Gene expression profiling using whole genome-DASL assay

Before each gene profiling experiment, tissue samples were randomly allocated to different batches stratified by surgery time (before 2000 vs. after 2000) and tumor size (≤5 cm vs >5 cm) to minimize any variations from the DNA quality. Total RNA was extracted from 2–4 sections of 4-µm thick FFPE sections from representative primary tumor blocks using the High Pure RNA Paraffin kit (Roche Diagnostic, Mannheim, Germany) after removing non-tumor elements by manual macrodissection guided by hematoxylin and eosin stained slides. WG-DASL assay was performed using 200 ng of RNA following the manufacturer's instruction [11]. For nCounter assay, 200 ng of total RNA was hybridized with the custom designed code set of 800 genes for 18 hours at 65°C and processed according to manufacturer's instruction [12]. The data were normalized to average expression levels of 48 internal reference genes selected from microarray experiment. The detailed description of the discovery phase using WG-DASL assay is provided in File S1, Section 3. The comparability in DNA quality of FFPE tissue and fresh frozen tissues using DASL assay was published previously [13], [14].

Prognostic model building and validation

The algorithm for n-Counter-based assay development for clinical utility based on WG-DASL is provided in File S1, Sections 4–6. We used the gradient lasso algorithm to fit a prediction model based on Cox's proportional hazards model for DFS using the probes with marginal p value<0.01 (Figure S2 in File S1) [10]. We used leave one out cross validation with de novo discovery at each leave one out step to assess the performance of the prognostic model within the discovery cohort. Optimal cut-point was determined by creating a plot for p-values for each cut-point for the prognostic score. For validation study, a priori defined algorithm and cut-point values were used. The validation method for GCPS is outlined in File S1, Section 7.

Results

Microarray gene expression profiling of GC patients treated with adjuvant chemoradiotherapy (phase 1)

We performed gene expression profiling of FFPE from the discovery cohort of 520 cases of stage IB–IV GC treated with standard chemoradiotherapy after curative resection using the WG-DASL assay (Figure 1). Among them, 432 samples passed RNA quality control (GEO database GSE 26253) (File S1, Section 3). The primary end point was DFS. Univariate analysis identified 369 probes that were significantly associated with disease-free survival at p<0.01 without adjustment for other clinical variables (File S1, Section 3d). Next, gradient Lasso was used to develop a prognostic algorithm to predict recurrence (File S1, Section 3e). The leave-one-out cross-validation (LOOCV) procedure with de novo discovery of prognostic genes and the building of a prognostic algorithm at each step was used to examine the robustness of the prognostic algorithm. According to prognostic gene signatures (26 genes, File S1, Section 3f) and pathologic stages (localized vs. advanced), 432 patients were categorized into the following groups: low-risk and stage IB/II (N = 145; 5-year DFS, 84.8%), high-risk and stage IB/II (N = 90; 5-year DFS, 61.1%), low-risk and stage III/IV (N = 83; 5-year DFS, 48.9%), and high-risk and stage III/IV (N = 114; 5-year DFS, 36.9%) (Figure 2). As an ad-hoc analysis, we tested this gene signature using gene expression profiling data from the Singapore patient cohort (N = 199) to minimize any inherent bias from a single institution cohort [15]. In the external patient cohort, the gene signature was able to separate the high-risk group (N = 100) from the low-risk group (N = 99) for recurrence with statistical significance (p<0.00001; hazard ratio (HR), 2.3; 95% CI, 1.62–3.28) (Figure 2). These data suggest the main clinical utility of gene expression profiling of GC in the identification of high-risk patients among stage II patients (low vs. high risk stage IB/II, 84.8% vs. 61.1%; low vs. high risk stage III/IV, 48.9% vs. 36.9%). Therefore, for the development of clinical assay and validation, we focused on developing a gene-set which can robustly predict recurrence in stage II patients.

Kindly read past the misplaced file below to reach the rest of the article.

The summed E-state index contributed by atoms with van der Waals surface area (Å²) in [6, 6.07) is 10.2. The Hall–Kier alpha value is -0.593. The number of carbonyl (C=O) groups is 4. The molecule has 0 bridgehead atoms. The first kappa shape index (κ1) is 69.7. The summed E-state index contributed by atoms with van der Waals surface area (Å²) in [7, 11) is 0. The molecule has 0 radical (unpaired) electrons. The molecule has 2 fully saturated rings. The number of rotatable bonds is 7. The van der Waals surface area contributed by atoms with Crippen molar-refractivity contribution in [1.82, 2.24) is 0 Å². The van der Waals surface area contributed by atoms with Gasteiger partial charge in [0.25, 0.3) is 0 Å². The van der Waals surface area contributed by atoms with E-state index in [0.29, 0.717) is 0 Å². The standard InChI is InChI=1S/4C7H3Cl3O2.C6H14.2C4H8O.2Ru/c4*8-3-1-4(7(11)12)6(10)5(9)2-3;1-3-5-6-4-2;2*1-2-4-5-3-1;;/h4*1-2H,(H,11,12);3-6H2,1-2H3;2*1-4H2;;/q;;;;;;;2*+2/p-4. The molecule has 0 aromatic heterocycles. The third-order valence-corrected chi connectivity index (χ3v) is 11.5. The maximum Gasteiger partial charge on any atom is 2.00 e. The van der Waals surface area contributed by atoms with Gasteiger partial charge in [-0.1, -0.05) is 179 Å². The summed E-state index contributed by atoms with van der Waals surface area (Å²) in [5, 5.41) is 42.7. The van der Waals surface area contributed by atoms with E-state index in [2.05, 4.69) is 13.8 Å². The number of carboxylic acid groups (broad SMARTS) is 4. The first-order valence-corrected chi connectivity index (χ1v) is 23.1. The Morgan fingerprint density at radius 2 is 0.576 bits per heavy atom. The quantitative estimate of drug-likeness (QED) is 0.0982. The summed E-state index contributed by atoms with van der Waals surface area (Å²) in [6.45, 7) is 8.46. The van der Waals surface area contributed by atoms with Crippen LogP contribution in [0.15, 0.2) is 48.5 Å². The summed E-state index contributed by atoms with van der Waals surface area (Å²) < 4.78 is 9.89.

thumbnail
Figure 2. Kaplan-Meier curves for high risk and low risk groups classified by leave one out cross validation procedure.

HR denotes hazard ratio and p-value is calculated from 100 permutations. (A) all stage patients, high vs low risk; (B) according to stage and risk groups; (C) External validation of the initial gene expression profiling.

https://doi.org/10.1371/journal.pone.0090133.g002

Development of Gastric Cancer Prognostic Score (GCPS) for stage II GC using the nCounter assay (phase 2)

We custom designed an nCounter probe set comprised of candidate prognostic genes from WG-DASL microarray data (phase 1), as well as known cancer genes, kinase genes, and G protein-coupled receptor genes. To address the variability problem in the integrity of RNA molecules in archived FFPE due to pre-analytical variables, such as fixation time and age of the blocks, we applied within-sample normalization using a set of 48 internal reference genes selected from microarray data based on minimum variation across cases and lack of association with prognosis (File S1, Section 4). Correlation between hazard ratios of prognostic genes based on nanostring and WG-DASL are provided in File S1, Section 4b, and Figure S3 in File S1.